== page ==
- Bacteria — The bacteria on our nose, mouth, and skin are usually harmless. However, combining all of them can be quite dangerous. Staphylococcus aureus, also referred to as Staph, is a germ that is present in about 30% of the population’s noses. Although it usually does not cause harm, it can turn into a staph infection or worse under the right conditions. It is a difficult infection to treat but maintaining sterile contacts will help you avoid illness.
Another fast-moving and dangerous bacteria is Pseudomonas aeruginosa, which is known to leave a hole in your eye, causing permanent vision loss. Disinfecting your cases and lenses regularly will prevent this from taking place.
- Virus — It is possible to get pink eye from contacts. Pinkeye is caused by the same virus as the common cold or flu. Also referred to as conjunctivitis, wearing contacts with pinkeye can worsen symptoms and aggravate the condition. This is the time to wear eyeglasses temporarily until you are completely healed.
How long after pink eye can I wear contacts? It depends. Most pink eye infections are caused by a virus but they can come from bacteria as well. Both are equally highly contagious and can be caused by improperly cleaned contacts and direct or indirect contact with liquid drained from the eye of someone infected. The treatment you receive for your pinkeye infection will determine when you can use contacts again. Most doctors provide the following recommendations:
- When your full course of antibiotics has been taken in its entirety
- The redness or pinkness in your eyes is completely gone or
- Your pink eye symptoms have been absent for a full 24 hours.
This healing and recovery process will likely take time but you can ease symptoms with a cold compress and artificial tears. Always discard the cosmetics as well as contaminated contacts and lens cases you were using when you became infected. Also, check the expiration date for the current solution you are using to avoid any chance of reinfection.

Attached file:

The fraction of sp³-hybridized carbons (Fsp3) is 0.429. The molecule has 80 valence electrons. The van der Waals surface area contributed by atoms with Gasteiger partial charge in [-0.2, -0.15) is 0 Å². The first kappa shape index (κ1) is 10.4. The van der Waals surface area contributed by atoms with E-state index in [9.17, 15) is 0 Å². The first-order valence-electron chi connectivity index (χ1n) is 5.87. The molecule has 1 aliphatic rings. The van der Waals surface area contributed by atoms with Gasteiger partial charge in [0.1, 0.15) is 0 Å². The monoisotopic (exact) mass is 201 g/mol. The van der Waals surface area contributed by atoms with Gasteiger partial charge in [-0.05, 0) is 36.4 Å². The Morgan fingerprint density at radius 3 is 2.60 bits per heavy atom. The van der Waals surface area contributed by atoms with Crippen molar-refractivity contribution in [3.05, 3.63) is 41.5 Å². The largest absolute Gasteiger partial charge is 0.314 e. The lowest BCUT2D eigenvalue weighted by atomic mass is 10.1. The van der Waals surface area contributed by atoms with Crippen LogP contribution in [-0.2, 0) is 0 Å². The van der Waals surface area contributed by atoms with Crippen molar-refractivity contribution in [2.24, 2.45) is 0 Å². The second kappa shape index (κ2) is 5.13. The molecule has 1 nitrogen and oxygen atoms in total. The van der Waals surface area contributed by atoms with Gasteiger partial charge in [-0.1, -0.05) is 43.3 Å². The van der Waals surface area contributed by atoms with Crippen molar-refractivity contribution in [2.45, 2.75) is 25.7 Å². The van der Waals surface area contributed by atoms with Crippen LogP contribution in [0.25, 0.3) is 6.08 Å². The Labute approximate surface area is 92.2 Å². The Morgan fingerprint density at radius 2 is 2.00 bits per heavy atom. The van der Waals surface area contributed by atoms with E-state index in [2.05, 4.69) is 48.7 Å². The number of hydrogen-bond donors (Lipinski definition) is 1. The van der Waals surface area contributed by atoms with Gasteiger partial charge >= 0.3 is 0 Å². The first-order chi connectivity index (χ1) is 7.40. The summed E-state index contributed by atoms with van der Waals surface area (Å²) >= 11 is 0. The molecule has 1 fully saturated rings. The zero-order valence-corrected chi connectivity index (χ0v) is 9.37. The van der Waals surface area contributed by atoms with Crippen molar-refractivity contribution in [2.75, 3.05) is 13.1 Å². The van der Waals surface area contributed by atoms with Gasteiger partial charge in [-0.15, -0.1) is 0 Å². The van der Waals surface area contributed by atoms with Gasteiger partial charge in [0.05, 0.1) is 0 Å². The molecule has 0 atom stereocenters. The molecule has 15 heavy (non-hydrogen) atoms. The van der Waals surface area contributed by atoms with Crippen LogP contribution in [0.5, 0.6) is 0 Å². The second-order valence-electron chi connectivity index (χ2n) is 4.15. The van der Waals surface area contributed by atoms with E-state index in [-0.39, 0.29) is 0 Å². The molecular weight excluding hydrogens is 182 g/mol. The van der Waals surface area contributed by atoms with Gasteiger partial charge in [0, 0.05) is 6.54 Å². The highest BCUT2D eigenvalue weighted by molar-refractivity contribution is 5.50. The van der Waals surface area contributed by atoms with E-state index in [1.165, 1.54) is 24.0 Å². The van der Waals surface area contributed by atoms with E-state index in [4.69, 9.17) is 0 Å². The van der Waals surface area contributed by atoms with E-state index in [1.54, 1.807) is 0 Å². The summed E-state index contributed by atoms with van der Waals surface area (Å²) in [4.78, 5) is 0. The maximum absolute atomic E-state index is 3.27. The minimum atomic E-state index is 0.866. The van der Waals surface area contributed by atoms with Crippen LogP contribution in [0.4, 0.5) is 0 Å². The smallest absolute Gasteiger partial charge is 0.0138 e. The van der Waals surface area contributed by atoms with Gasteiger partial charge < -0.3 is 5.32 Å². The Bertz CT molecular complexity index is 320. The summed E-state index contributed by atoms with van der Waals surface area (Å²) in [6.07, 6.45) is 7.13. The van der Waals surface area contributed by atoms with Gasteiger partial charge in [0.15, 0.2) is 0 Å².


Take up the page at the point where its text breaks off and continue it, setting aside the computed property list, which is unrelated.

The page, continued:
- Parasite — A very small, one-celled amoeba called acanthamoeba thrives in water, particularly swimming pools, hot tubs, and even tap water. You can become easily susceptible to an eye infection when you wear contacts in water. If you do wear them, it’s best to keep your eyes closed while underwater. Parasites can cause keratitis and it is challenging to treat. Depending on the severity of the infection, a full cornea transplant may be necessary.
- Fungal - Although not common, a fungal infection can be caused by poorly sterilized contacts, according to the American Optometric Association. There is a very small risk of a fungal infection causing blindness and is usually treated with fungal eye drops.
Schedule Your Free Consultation Today
Are you ready to take that next step and get rid of contacts for good? If you’re dealing with ongoing issues from eye infection from contacts, symptoms can be eliminated by decreasing your reliance on them. We specialize in LASIK and laser vision treatment throughout New York, Connecticut, New Jersey, and Atlanta, Georgia. Our award-winning and highly qualified LASIK surgeons offer a variety of quick procedures that will have you returning back to your normal routine by the next day. With over 10 locations to serve you, our corrective procedures decrease dependency on glasses or contacts.